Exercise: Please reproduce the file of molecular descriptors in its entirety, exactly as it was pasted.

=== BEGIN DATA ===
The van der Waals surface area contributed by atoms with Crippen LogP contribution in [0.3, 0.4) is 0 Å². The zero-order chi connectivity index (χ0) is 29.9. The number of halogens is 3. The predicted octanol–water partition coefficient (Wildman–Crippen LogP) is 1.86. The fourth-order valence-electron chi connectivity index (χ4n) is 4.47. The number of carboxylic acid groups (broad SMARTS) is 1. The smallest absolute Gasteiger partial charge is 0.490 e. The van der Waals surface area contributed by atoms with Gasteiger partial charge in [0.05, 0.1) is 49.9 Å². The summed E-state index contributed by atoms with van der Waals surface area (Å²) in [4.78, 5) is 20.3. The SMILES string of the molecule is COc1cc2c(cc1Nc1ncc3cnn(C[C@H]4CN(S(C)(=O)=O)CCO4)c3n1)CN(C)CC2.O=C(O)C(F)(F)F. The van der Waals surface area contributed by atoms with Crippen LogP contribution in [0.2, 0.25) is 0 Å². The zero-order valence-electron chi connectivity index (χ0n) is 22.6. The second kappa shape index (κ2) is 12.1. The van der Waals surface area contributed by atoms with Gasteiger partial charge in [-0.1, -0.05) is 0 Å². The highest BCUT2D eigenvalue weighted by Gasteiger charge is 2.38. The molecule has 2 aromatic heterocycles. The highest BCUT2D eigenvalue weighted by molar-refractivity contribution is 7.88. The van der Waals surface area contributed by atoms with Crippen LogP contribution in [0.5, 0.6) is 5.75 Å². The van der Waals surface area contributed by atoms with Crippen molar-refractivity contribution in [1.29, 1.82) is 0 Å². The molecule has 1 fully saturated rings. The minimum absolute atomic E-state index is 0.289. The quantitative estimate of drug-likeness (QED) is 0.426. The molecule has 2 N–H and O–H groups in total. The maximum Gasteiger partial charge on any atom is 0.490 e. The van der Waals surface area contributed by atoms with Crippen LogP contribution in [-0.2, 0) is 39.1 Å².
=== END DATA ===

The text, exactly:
The van der Waals surface area contributed by atoms with Crippen LogP contribution in [0.3, 0.4) is 0 Å². The zero-order chi connectivity index (χ0) is 29.9. The number of halogens is 3. The predicted octanol–water partition coefficient (Wildman–Crippen LogP) is 1.86. The fourth-order valence-electron chi connectivity index (χ4n) is 4.47. The number of carboxylic acid groups (broad SMARTS) is 1. The smallest absolute Gasteiger partial charge is 0.490 e. The van der Waals surface area contributed by atoms with Gasteiger partial charge in [0.05, 0.1) is 49.9 Å². The summed E-state index contributed by atoms with van der Waals surface area (Å²) in [4.78, 5) is 20.3. The SMILES string of the molecule is COc1cc2c(cc1Nc1ncc3cnn(C[C@H]4CN(S(C)(=O)=O)CCO4)c3n1)CN(C)CC2.O=C(O)C(F)(F)F. The van der Waals surface area contributed by atoms with Crippen LogP contribution in [0.2, 0.25) is 0 Å². The zero-order valence-electron chi connectivity index (χ0n) is 22.6. The second kappa shape index (κ2) is 12.1. The van der Waals surface area contributed by atoms with Gasteiger partial charge in [-0.1, -0.05) is 0 Å². The highest BCUT2D eigenvalue weighted by Gasteiger charge is 2.38. The molecule has 2 aromatic heterocycles. The highest BCUT2D eigenvalue weighted by molar-refractivity contribution is 7.88. The van der Waals surface area contributed by atoms with Crippen LogP contribution in [0.5, 0.6) is 5.75 Å². The van der Waals surface area contributed by atoms with Crippen molar-refractivity contribution in [1.29, 1.82) is 0 Å². The molecule has 1 fully saturated rings. The minimum absolute atomic E-state index is 0.289. The quantitative estimate of drug-likeness (QED) is 0.426. The molecule has 2 N–H and O–H groups in total. The maximum Gasteiger partial charge on any atom is 0.490 e. The van der Waals surface area contributed by atoms with Crippen LogP contribution in [-0.2, 0) is 39.1 Å².